There is no question in my mind that every person in that cross-section of employees was passionately committed to providing the best possible patient care.  But the doctor’s dark humor caught my breath.  Six years earlier my mother had been one of those defects, a person in reasonably good health who entered a hospital for elective surgery, contracted a hospital born pathogen and died of pneumonia.  I understood the doctor’s words all too well.  My instinctive response to the discussion was a quote attributed to Edwards Deming: “A bad system will beat a good man every time.”  The group nodded in agreement.   I left my personal tragedy out of the discussion.  It would have been just one more data point in a larger tragedy of denial.  

But, there was no denial among this group, just concern.   All of the systemic problems that characterize traditionally managed organizations – functional arrangement of processes and resulting “batch processing”, complex ladder structures, convoluted information flow, lack of clear standards – all of these were present in monumental proportions.  Yet this group, hesitant and unsure, was taking a risk that they could heal this condition, not in a quantum leap, but with small stepwise improvements.   One member of the team, a physicist, expressed doubt that small changes would make a difference, but he too was ready to be part of the experiment.  At the conclusion of their early improvement project this physicist stated with all the authority of a scientific thinker, “Based upon the evidence, I can only assume that the significant improvement that was made occurred as a cumulative result of many small improvements.”  This improvement team was the advance guard of a movement which extends today well beyond the operating room and the hospital ward.   They committed time to improvement despite frenetic schedules, long days and scarce resources.  

We are accustomed to thinking of hospital heroics as they relate to lifesaving moments in ER’s or miraculous surgical outcomes.  And of course these are hospital heroics.  But thanks are due also to the clinicians and administrators – doctors, nurses, technicians, and support staff – who were sufficiently dissatisfied with the status quo to take a personal risk to heal their healthcare system.   They too are heroes whose actions will save the lives of countless future patients.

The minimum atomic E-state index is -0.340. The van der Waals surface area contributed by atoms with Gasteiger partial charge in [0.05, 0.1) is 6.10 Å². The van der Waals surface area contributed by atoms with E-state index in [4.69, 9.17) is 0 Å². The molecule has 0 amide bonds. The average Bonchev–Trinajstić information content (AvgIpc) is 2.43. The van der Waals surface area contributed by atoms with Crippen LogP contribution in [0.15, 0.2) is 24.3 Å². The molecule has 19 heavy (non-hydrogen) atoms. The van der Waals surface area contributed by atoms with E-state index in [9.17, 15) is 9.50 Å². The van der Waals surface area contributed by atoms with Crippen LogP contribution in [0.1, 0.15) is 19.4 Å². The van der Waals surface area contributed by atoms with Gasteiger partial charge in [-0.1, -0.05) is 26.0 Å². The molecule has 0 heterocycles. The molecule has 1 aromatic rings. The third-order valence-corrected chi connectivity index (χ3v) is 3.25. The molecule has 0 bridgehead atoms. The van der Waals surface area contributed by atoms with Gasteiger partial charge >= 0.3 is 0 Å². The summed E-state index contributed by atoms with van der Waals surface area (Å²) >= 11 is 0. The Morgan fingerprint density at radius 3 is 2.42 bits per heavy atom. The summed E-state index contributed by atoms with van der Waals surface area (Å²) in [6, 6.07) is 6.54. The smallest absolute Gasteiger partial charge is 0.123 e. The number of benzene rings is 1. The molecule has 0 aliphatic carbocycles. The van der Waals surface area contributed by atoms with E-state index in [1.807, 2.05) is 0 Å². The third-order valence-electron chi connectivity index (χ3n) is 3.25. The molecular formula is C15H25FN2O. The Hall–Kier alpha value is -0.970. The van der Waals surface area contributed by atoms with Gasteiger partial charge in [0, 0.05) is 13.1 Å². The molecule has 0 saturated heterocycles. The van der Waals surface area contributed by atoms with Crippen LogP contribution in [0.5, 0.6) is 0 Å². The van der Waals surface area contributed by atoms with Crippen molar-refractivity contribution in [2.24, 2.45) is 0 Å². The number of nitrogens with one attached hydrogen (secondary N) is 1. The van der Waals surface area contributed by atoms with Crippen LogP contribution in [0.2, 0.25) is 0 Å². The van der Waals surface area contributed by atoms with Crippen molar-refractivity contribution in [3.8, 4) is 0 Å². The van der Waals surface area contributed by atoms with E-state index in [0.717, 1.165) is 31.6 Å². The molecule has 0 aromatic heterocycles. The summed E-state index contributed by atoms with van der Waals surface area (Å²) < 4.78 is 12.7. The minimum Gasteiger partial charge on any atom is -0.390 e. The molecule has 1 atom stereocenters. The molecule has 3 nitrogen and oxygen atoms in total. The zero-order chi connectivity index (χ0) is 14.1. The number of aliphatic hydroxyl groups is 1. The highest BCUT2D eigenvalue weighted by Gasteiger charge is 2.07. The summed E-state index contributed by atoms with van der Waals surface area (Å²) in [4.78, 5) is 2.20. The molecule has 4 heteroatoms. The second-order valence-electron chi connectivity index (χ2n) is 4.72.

O.L.D.  

P.S.  On another topic, I’d like to remind everyone to stop by GBMP’s booth at EASTEC next week (Booth #5366 in Building 5 in the Lean & Green Resource Center) to say “hi” and be a contestant in our game show: “Who Wants To Be A Lean Millionaire”.  Learn more about EASTEC here.

Practice Makes Permanent

In my last post I made the case for regular practice (everybody everyday) of new perspectives, behaviors and practices.   All new learners begin by just “going through the motions” and gradually become proficient through regular practice.  I’ve personally gone to sleep many nights pondering a new concept or thinking about a new skill only to awaken the next morning with greater understanding.   It seems as though our brains actively reflect on the day’s experiences while we sleep.  Each day of practice that we miss is therefore a day void of that particular learning.  It’s time lost that cannot be made up by cramming.  I’m not offering proof here, only my own repeated experience.